Tips and Timelines for Applying to Medical School

By Susanna Cerasuolo, M.Ed and Beth Gottesman, M.D.

The world always needs great doctors and so it is very exciting that you are considering this challenging and rewarding profession.  Getting into med school is REALLY tough, so you need to have a clear plan and a lot of discipline.  If this is your dream, then go for it with everything you have and never give up!
Here are some important points to consider:

  1. Your college major doesn’t matter if you are sure to take lab chem, O chem, bio, physics, English, Calc and stats. All med schools have individual requirements, so it wouldn’t hurt also to take biochemistry, cell biology, and anatomy if they are offered at your college. If you haven’t taken them, you will be locked out of schools you may really want to go to.
  1. GPA is a top factor, with MCAT scores. GPA isn’t looked at in a bubble, though; it has to be taken into account with your school and course load. A 3.9 from Harvard and a 3.9 from middle-of-nowhere community college are not the same. Most med schools have gone to more of a holistic approach, taking the application as a big picture, so it’s hard to say what is MOST important, though GPA Is certainly a very significant factor that shows your work ethic across four years.
  1. The MCAT costs about $300 and you need to do some kind of prep program in advance. You can do the MCAT prep even just the 2 months before actually taking the test. If you want to take the test during the school year (i.e. toward the end of your junior year), you want to do the prep over the winter and early spring. You want the review to be fresh in your mind when you take the test. Prep can cost >2K (Princeton Review), and they even have a $10,000 level (which is crazy, because in the grand scheme of things, this test is nothing!).
  1. Volunteer work at a hospital will show that you know and love the medical environment and that you are compassionate, but volunteering doesn’t need to be medical. An applicant who rose to be the top of an organization feeding the homeless and organizing 50 other kids to do so weekly is stronger than someone who just volunteers 2 hours/week at the hospital passing out newspapers. Medical doesn’t hurt, but it doesn’t NEED to be medical.
  1. Actively seek a research internship through your college. Stay active in general on campus because the med school application allows you to list 15 activities.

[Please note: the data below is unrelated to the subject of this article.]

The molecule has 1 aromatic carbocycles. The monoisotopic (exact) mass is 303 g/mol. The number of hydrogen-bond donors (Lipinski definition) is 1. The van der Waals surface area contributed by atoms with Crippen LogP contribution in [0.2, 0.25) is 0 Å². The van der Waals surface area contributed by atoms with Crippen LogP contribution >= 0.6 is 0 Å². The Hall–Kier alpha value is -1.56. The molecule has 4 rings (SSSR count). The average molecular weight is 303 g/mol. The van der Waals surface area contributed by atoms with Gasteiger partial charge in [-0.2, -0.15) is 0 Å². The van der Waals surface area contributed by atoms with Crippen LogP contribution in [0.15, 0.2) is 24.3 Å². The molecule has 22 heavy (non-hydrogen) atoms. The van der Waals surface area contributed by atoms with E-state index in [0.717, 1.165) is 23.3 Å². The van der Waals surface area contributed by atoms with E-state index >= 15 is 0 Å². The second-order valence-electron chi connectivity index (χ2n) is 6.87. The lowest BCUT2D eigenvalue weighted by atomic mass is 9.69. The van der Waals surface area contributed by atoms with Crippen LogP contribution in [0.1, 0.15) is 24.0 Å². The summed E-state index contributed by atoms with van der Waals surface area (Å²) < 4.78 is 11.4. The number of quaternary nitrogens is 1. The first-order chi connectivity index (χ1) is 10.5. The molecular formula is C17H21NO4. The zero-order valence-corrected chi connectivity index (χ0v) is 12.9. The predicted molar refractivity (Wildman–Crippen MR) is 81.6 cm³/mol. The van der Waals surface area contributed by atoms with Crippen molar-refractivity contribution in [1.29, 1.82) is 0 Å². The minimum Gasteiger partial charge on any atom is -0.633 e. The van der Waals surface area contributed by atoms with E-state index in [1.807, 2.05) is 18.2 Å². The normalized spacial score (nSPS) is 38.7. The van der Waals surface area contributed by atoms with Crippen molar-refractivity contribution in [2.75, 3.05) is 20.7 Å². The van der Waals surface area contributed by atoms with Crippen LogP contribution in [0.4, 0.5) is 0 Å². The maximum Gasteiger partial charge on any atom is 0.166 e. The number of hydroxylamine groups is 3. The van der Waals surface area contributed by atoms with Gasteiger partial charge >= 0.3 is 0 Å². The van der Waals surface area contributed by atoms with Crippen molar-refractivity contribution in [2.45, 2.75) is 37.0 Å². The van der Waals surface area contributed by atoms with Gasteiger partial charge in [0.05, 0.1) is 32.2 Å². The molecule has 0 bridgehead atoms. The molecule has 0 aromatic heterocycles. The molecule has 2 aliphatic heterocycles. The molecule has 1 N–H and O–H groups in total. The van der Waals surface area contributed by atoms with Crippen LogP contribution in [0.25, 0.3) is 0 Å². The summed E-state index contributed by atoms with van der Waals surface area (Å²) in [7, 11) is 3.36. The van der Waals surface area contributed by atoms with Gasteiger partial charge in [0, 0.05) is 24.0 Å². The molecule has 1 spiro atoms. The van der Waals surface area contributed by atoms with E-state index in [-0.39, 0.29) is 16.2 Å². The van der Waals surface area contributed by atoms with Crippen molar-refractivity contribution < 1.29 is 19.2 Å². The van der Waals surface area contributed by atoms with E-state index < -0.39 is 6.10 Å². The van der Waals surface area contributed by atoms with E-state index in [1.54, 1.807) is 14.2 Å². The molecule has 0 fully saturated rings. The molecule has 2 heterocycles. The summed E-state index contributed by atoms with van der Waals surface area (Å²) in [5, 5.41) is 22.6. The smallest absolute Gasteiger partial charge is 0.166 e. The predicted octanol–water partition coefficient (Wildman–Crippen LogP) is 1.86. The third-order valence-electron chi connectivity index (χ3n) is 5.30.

1. Get to know the premed advisor or committee at your college because they recommend you. Focus on this.
  1. Get to know several faculty, supervisors, and doctors very well so you have choices for rec letters.  AMCAS accepts up to 10, but do not submit that many. Aim for 3-4; 2 from professors in your hardcore science classes, 1 from someone you do research/work with, and maybe 1 other compelling person. Your college may also put together a committee letter from the pre-med committee; there are lots of different ways to do it, so each undergrad pre-med office will have their own recommendations for how many based on how they combine them or don’t.
  1. Interview and shadow as many doctors in as many various capacities as possible. This will inform your essays.
  1. Begin to think about why you want to be a doctor because everyone will ask you to answer that.
  1. Begin to ponder if there is a specific type of medicine that interests you, or if you have a strong desire to serve a particular demographic, like immigrants or rural communities. You do not need to know what kind of doctor you would like to be until much later. You can know an academic area that interests you (maybe after taking an undergrad course in it), but that happens so rarely because you are not exposed as an undergrad to very many different types of physicians.
  1. You have options to become a doctor: MD, DO, MD/PhD. Traditional medicine is biased towards becoming MD’s. Generally DO schools have easier admission requirements, but you also have to do all of the osteopathic manipulations (which are not commonly practiced). Most traditional applicants aim for MD schools and if after 2+ times of failing to get in (or if your family legacy is DO), then look toward DO schools. Do not go to the Caribbean. Nobody takes them seriously, and they cost upwards of 60K/year. MD/PhD is for kids who have done a TON of research and want that to be a big part of their long-term career. There are very few of them (only 6-10/year at The Ohio State University out of 220 med students, for example) but they are some of the smartest people ever.
  1. AMCAS opens in May for entry the following fall. You should have your application ready to submit on the day that it opens junior year (usually around June 1st). That means asking letter writers as far back as January of your junior year to write your letters; they are busy professors who can take up to 6 weeks to do it, and then the pre-med committee needs time to compile your application on their end. The later you wait to submit over the summer/fall, you run the risk of them running out of interview spots, even if you are awesome. Prepare to apply to 15-20 med schools in a broad range of safety, match and reach. The basic app costs $160 and the secondaries are $36 each.